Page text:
Alex S. Vitale is Professor of Sociology and Coordinator of the Policing and Social Justice Project at Brooklyn College and the CUNY Graduate Center, He has spent the last 30 years writing about policing and consults community based movements, human and civil rights organizations, and governments internationally. Prof. Vitale is the author of City of Disorder: How the Quality of Life Campaign Transformed New York Politics and The End of Policing. His academic writings on policing have appeared in Policing and Society, Police Practice and Research, Mobilization, and Contemporary Sociology. He is also a frequent essayist, whose writings have been published in The NY Times, Washington Post, The Guardian, The Nation, Vice News, Fortune, and USA Today. He has also appeared on CNN, MSNBC, CNBC, NPR, PBS, Democracy Now, and The Daily Show with Trevor Noah.
Nov. 1, Sociology Department Colloquium, University of Chicago. 12:30 PM CT.*
Nov. 2, University of Illinois Chicago, 2PM CT*
Nov. 2, Book Launch event for Julian Go's Policing Empires. Seminary Coop Bookstore. 6PM CT*
Nov. 8, Abolitionist Training, SF Public Defenders Office. 12 PT
Nov. 15, "Reimagining Safety" Screening, Fallser Club, Philadelphia, 6:30 PM *
Nov. 16, The Horror of Police, American Society of Criminology, Philadelphia. 12:30*
Nov 17, ASC Presidential Panel w Larry Krasner, American Society of Criminology, Philadelphia. 12:30*
Nov 18, Critical Criminology-Community networking event, Philadelphia, 7 PM*
December 6, Reimagining Public Safety Screening and Panel. John Jay College, 1:30 PM*
March 7, "Reimagining Safety" Screening, Institute of Contemporary Art, Portland, OR.*
March 8, Portland State University, 1 PM PT*
March 9, Keynote Address, Institute of Contemporary Art, Portland, OR.*
March 28-29, Paris
* In person
The Policing and Social Justice Project
Reviews of The End of Policing
Shuck the Police: Are We Done with Traditional Law Enforcement? LA Review of Books
The End of Policing’s great strength lies in demonstrating that if the shape of American policing is historical, it is also contingent. We could have made different choices regarding how we set about securing the public against the array of threats that confront it, and — refreshingly, at this moment of general despair — Vitale believes we still can.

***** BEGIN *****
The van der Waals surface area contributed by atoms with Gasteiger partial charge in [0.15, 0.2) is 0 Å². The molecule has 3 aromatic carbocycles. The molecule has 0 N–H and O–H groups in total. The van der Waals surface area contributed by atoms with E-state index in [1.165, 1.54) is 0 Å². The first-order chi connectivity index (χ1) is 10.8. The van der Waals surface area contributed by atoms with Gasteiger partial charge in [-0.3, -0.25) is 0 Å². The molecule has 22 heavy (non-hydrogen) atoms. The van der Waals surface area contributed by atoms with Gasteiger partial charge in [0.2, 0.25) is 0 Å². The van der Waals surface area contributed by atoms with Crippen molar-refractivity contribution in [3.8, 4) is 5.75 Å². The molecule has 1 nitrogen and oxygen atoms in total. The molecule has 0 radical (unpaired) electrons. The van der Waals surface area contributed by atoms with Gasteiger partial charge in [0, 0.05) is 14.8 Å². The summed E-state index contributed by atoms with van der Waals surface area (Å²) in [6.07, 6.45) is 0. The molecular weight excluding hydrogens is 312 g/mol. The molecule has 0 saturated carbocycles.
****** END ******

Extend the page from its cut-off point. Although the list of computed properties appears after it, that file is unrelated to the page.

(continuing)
What to Do About the Police? The Nation
The End of Policing offers a compelling digest of the dynamics of crime and law enforcement, and a polemic against the militarization of everything.
What I Can't Live Without by Rachel Kushner. New York Magazine
Remember Ferguson? Who among my peers in the literary world was up for supporting the rioters? I wondered too. In any case, what’s happened since has been more abuses, more killings of unarmed citizens, and no reforms to date. Unfortunately no increased diversity on police forces, nor body cameras, nor better training, has made any seeming difference. We need to restructure our society and put resources into communities themselves, an argument Alex Vitale makes very persuasively.
The End of Policing. Race and Class
Impressively researched and thoroughly readable, The End of Policing shatters the myth that police in the US protect and serve the population through their handling of social issues like homelessness, unemployment, drug use and violence, as a way to create a ‘better’ society. Rather, Vitale argues that policing is ‘a tool for managing deeply entrenched inequalities’ that are organised along the intersecting terrains of race, class, gender and sexuality. This convincing critique of law enforcement underpins Vitale’s view that ‘any real agenda for police reform must look to replace police with empowered communities working to solve their own problems’.
The End of Policing. Policing: A Journal of Policy and Practice
Given the importance of the argument, the book can be readily defended as a basis for further research and debate. Each of the chapters is well-suited to use in an academic setting as the basis for an extended study of the issues raised. In this regard, The End of Policing should be considered compulsory reading for those interested in the future of the police.
The End of Policing. Kirkus Reviews